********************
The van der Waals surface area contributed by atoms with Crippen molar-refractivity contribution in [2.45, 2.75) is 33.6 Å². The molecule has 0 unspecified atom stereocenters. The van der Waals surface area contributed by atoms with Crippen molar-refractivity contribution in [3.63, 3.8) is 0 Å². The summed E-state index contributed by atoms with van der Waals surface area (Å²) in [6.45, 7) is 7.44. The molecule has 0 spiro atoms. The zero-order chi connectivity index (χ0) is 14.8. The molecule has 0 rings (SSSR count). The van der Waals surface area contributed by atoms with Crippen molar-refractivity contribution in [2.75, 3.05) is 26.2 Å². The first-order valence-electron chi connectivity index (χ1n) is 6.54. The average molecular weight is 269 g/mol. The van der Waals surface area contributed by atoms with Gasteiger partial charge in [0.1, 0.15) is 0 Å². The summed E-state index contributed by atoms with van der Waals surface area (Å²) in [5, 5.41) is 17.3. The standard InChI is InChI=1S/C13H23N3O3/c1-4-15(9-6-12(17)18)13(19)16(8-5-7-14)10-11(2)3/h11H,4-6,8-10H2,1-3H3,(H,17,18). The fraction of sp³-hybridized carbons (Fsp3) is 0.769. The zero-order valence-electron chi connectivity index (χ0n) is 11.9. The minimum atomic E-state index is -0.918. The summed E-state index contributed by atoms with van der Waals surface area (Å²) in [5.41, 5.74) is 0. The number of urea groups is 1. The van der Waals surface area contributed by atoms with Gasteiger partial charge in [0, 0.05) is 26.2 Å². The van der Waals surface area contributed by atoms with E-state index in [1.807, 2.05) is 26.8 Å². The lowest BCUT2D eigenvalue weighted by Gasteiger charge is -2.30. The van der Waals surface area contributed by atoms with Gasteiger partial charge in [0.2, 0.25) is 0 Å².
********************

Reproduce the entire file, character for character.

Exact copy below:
The van der Waals surface area contributed by atoms with Crippen molar-refractivity contribution in [2.45, 2.75) is 33.6 Å². The molecule has 0 unspecified atom stereocenters. The van der Waals surface area contributed by atoms with Crippen molar-refractivity contribution in [3.63, 3.8) is 0 Å². The summed E-state index contributed by atoms with van der Waals surface area (Å²) in [6.45, 7) is 7.44. The molecule has 0 spiro atoms. The zero-order chi connectivity index (χ0) is 14.8. The molecule has 0 rings (SSSR count). The van der Waals surface area contributed by atoms with Crippen molar-refractivity contribution in [2.75, 3.05) is 26.2 Å². The first-order valence-electron chi connectivity index (χ1n) is 6.54. The average molecular weight is 269 g/mol. The van der Waals surface area contributed by atoms with Gasteiger partial charge in [0.1, 0.15) is 0 Å². The summed E-state index contributed by atoms with van der Waals surface area (Å²) in [5, 5.41) is 17.3. The standard InChI is InChI=1S/C13H23N3O3/c1-4-15(9-6-12(17)18)13(19)16(8-5-7-14)10-11(2)3/h11H,4-6,8-10H2,1-3H3,(H,17,18). The fraction of sp³-hybridized carbons (Fsp3) is 0.769. The zero-order valence-electron chi connectivity index (χ0n) is 11.9. The minimum atomic E-state index is -0.918. The summed E-state index contributed by atoms with van der Waals surface area (Å²) in [5.41, 5.74) is 0. The number of urea groups is 1. The van der Waals surface area contributed by atoms with Gasteiger partial charge in [0, 0.05) is 26.2 Å². The van der Waals surface area contributed by atoms with E-state index in [1.807, 2.05) is 26.8 Å². The lowest BCUT2D eigenvalue weighted by Gasteiger charge is -2.30. The van der Waals surface area contributed by atoms with Gasteiger partial charge in [0.2, 0.25) is 0 Å².